So, let us try to find our way out of this maze of confusion. When the first angel's message is repeated, the message is the imminent "second advent of Christ", which is actually the same message as the first time it was proclaimed. However, Mrs. White told us in Great Controversy that the first time it was proclaimed, it was really all about the "Investigative Judgment" even though people did not know or understand that at the time.
When the second angel's message is repeated, it is about the Sabbath and soul-sleep, whereas the first time, it was about the rejection of the first message, which message was actually the imminent return of Christ, but in reality, should have been understood as the "Investigative Judgment."
What? Does any of that make sense? It is a mish-mash of utter confusion!
To add insult to injury, in another place, Mrs. White writes that the first and second angels' messages do not repeat, or start and stop, but actually they started in 1843 and continue to sound:
God has given the messages of Revelation 14 their place in the line of prophecy, and their work is not to cease till the close of this earth's history. The first and second angel's messages are still truth for this time, and are to run parallel with this which follows.19
Now, why would a message need to be repeated if its work never ceased? And why did Mrs. White say the second message was near its close in the autumn of 1844 if it was not to cease until the end of time?
Finally, were the Christian churches really rejected in 1844? Which Ellen White are you going to believe?
When something is placed under a microscope and continually dwelt upon, it starts to look big. Take away the microscope, and one begins to see the bigger picture. One sees that what they once thought was so huge, grand, and glorious, is in reality a tiny speck of near nothingness. The Millerite movement was not a great, grand, or glorious movement. It was an isolated outbreak of fanaticism that 99% of the world never even heard about. Miller was not a great reformer. He goes down in history as someone who deceived thousands of people with his faulty conjectures and incorrect Biblical interpretations. The 1844 movement was not a fulfillment of the first and second angels' messages as Ellen White claimed. It failed to fulfill prophecy for two reasons:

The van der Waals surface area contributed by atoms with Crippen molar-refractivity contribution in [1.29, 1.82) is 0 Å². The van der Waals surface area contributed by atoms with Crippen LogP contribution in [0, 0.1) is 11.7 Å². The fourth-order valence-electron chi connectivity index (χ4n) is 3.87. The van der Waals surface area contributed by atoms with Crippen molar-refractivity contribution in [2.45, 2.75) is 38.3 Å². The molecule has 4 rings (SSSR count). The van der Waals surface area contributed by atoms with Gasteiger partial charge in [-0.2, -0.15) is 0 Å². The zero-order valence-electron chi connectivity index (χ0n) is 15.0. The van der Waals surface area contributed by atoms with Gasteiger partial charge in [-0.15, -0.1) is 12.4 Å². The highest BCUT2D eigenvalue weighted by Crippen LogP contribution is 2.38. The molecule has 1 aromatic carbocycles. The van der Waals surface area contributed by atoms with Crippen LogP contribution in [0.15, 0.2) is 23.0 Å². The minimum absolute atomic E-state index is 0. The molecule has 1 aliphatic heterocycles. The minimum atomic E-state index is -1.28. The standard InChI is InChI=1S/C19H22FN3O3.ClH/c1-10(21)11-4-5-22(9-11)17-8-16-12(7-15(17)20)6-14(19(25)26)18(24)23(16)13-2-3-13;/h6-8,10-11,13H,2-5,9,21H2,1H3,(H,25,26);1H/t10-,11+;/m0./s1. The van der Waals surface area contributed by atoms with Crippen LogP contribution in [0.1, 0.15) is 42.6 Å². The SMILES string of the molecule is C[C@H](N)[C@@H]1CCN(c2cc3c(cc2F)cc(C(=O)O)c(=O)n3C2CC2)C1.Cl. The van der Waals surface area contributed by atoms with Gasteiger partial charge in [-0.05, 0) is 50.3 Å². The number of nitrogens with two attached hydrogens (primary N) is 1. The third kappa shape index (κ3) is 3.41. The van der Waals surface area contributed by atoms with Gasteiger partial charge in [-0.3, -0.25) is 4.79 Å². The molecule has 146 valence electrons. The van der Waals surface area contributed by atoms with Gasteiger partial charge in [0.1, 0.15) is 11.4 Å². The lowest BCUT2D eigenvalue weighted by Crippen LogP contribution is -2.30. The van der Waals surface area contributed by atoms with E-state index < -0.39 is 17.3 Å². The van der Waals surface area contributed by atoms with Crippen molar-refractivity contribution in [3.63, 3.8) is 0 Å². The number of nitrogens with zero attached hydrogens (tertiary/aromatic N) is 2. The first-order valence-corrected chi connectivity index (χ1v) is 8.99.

Nor was it akin to the Protestant Reformation. It was the dismal failure of a time-setting fanatic that quickly passed into the obscurity of history. Ellen White and Adventists have struggled to force the round pegs of actual events into the square pegs of Bible prophecy, and the results have been disasterous. No matter how much she embelishes the story, Ellen White cannot make her version of the story match the truth:
And Ellen White ends up repeatedly changing her story in order to try to make it sound more believable:
Was the 1844 Movement God's heaven-sent message? Or was it a strong delusion? You decide.
1. Ellen G. White, Early Writings, p. 245.
2. Revelation 14:6.
3. Ellen G. White, Great Controversy, p. 611.
4. Joshua V. Himes, The Morning Watch, Feb. 20, 1845, emphasis supplied.
6. Early Writings, p. 256.
7. Dr. Arasola, The End of Historicism, p. 59.
8. Ellen White, Early Writings, p. 232.
9. Ibid., p. 233.
10. Ibid., p. 236.
11. Ellen White, The Great Controversy (1911), p. 424. See also Life Sketches Manuscript, p. 112.
12. Ellen White, Early Writings, p. 237.
13. Ellen White, Early Writings, p. 238.
14. Ellen White, The Story of Redemption (1947), pp. 364-65.
15. Ibid., p. 366.
16. Ellen White, Review and Herald, Dec. 6, 1892.
17. Ellen White, Review and Herald, Sep. 12, 1893.
18. Ellen White, Manuscript Releases Vol. 16 (1990), p. 40.
19. Ellen White, 1888 Materials (1987), p. 804.
20. Ellen White, Early Writings, p. 45.
21. Ellen White, The Great Controversy (1888), p. 389.